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  • Book Description from Genly Ai is an emissary from the human galaxy to Winter, a lost, stray world. His mission is to bring the planet back into the fold of an evolving galactic civilization, but to do so he must bridge the gulf between his own culture and prejudices and those that he encounters. On a planet where people are of no gender--or both--this is a broad gulf indeed. The inventiveness and delicacy with which Le Guin portrays her alien world are not only unusual and inspiring, they are fundamental to almost all decent science fiction that has been written since. In fact, reading Le Guin again may cause the eye to narrow somewhat disapprovingly at the younger generation: what new ground are they breaking that is not already explored here with greater skill and acumen? It cannot be said, however, that this is a rollicking good story. Le Guin takes a lot of time to explore her characters, the world of her creation, and the philosophical themes that arise. -- L. Blunt Jackson

Recommended Book of the Month - Books for Fall 2001

Antjie Krog, a prominent South African poet and journalist, led the South African Broadcasting Corporation team that for two years reported daily on the hearings. Extreme forms of torture, abuse, and state violence were the daily fare of the Truth Commission. Many of those involved with its proceedings, including Krog herself, suffered personal stresses--ill health, mental breakdown, dissolution of relationships--in the face of both the relentless onslaught of the truth and the continuing subterfuges of unrelenting perpetrators. Like the Truth Commission itself, Country of My Skull gives central prominence to the power of the testimony of the victims, combining a journalist's reportage skills with the poet's ability to give voice to stories previously unheard. -- Rachel Holmes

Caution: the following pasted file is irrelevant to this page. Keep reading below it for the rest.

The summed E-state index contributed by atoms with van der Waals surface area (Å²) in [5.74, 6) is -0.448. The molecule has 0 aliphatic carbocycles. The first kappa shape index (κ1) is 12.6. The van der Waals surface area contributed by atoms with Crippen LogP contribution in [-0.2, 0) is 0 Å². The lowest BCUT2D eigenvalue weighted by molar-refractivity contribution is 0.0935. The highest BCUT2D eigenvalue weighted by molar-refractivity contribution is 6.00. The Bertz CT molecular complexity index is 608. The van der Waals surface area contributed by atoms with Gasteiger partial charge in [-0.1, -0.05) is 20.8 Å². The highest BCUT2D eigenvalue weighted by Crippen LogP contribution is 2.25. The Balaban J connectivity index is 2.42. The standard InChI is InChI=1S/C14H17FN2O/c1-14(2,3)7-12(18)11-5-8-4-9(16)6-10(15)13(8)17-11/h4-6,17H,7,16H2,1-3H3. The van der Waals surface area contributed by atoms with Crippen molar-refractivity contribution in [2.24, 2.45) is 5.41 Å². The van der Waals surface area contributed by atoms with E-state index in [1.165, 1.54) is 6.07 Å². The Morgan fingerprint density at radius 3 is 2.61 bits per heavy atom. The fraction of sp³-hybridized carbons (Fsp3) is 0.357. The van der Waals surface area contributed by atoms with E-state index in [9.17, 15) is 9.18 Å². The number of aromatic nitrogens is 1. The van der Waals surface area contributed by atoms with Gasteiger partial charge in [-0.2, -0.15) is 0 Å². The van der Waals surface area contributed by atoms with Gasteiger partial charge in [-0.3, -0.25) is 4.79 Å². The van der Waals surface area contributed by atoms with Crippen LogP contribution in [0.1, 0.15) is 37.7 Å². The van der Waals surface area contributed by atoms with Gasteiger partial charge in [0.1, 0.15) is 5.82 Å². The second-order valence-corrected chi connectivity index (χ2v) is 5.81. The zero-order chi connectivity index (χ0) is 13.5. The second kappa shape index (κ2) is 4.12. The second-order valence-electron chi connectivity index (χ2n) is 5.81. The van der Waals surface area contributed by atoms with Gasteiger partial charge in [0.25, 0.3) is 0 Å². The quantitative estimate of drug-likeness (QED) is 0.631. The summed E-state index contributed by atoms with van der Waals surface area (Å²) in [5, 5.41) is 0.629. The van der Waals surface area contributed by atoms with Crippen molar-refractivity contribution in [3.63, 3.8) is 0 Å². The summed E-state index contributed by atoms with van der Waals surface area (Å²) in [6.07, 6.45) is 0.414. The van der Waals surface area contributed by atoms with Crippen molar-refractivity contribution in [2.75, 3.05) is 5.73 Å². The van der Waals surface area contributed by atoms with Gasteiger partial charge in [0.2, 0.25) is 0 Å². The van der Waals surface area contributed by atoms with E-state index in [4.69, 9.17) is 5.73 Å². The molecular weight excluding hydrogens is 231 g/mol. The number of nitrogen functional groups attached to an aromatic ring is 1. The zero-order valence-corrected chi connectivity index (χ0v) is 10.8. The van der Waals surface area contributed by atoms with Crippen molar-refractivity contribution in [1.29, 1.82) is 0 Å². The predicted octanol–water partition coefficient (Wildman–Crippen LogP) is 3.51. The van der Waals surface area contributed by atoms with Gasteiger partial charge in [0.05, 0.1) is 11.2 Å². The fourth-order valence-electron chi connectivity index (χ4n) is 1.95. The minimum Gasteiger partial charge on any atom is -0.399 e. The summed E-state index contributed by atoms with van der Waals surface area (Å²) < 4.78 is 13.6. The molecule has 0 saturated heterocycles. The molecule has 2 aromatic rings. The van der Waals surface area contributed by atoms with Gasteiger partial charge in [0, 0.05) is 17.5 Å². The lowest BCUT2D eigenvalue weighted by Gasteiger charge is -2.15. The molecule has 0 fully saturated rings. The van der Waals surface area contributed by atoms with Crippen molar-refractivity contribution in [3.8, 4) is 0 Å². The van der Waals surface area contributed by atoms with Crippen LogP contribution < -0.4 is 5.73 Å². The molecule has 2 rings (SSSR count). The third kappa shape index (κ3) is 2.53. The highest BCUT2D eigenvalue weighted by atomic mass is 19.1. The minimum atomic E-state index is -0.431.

• Country of My Skull : Guilt, Sorrow, and the Limits of Forgiveness in the New South Africa (2000) by Antjie Krog

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  • Book description from In the year following South Africa's first democratic elections, the Truth and Reconciliation Commission was established to investigate human rights abuses committed under the apartheid regime. Presided over by God's own diplomat, Archbishop Desmond Tutu, the first hearings of the commission were held in April 1996. During the following two years of hearings, South Africans were daily exposed to revelations and public testimony about their traumatic past, and--like the world that looked on--continued to discover that the relationship between truth and reconciliation is far more complex than they had ever imagined.

  • First They Killed My Father : A Daughter of Cambodia Remembers (2001) by Loung Ung

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  • Book Description from the Written in the present tense, First They Killed My Father will put you right in the midst of the action--action you'll wish had never happened. It's a tough read, but definitely a worthwhile one, and the author's personality and strength shine through on every page. Covering the years from 1975 to 1979, the story moves from the deaths of multiple family members to the forced separation of the survivors, leading ultimately to the reuniting of much of the family, followed by marriages and immigrations. The brutality seems unending--beatings, starvation, attempted rape, mental cruelty--and yet the narrator (a young girl) never stops fighting for escape and survival. Sad and courageous, her life and the lives of her young siblings provide quite a powerful example of how war can so deeply affect children--especially a war in which they are trained to be an integral part of the armed forces. For anyone interested in Cambodia's recent history, this book shares a valuable personal view of events. -- Jill Lightner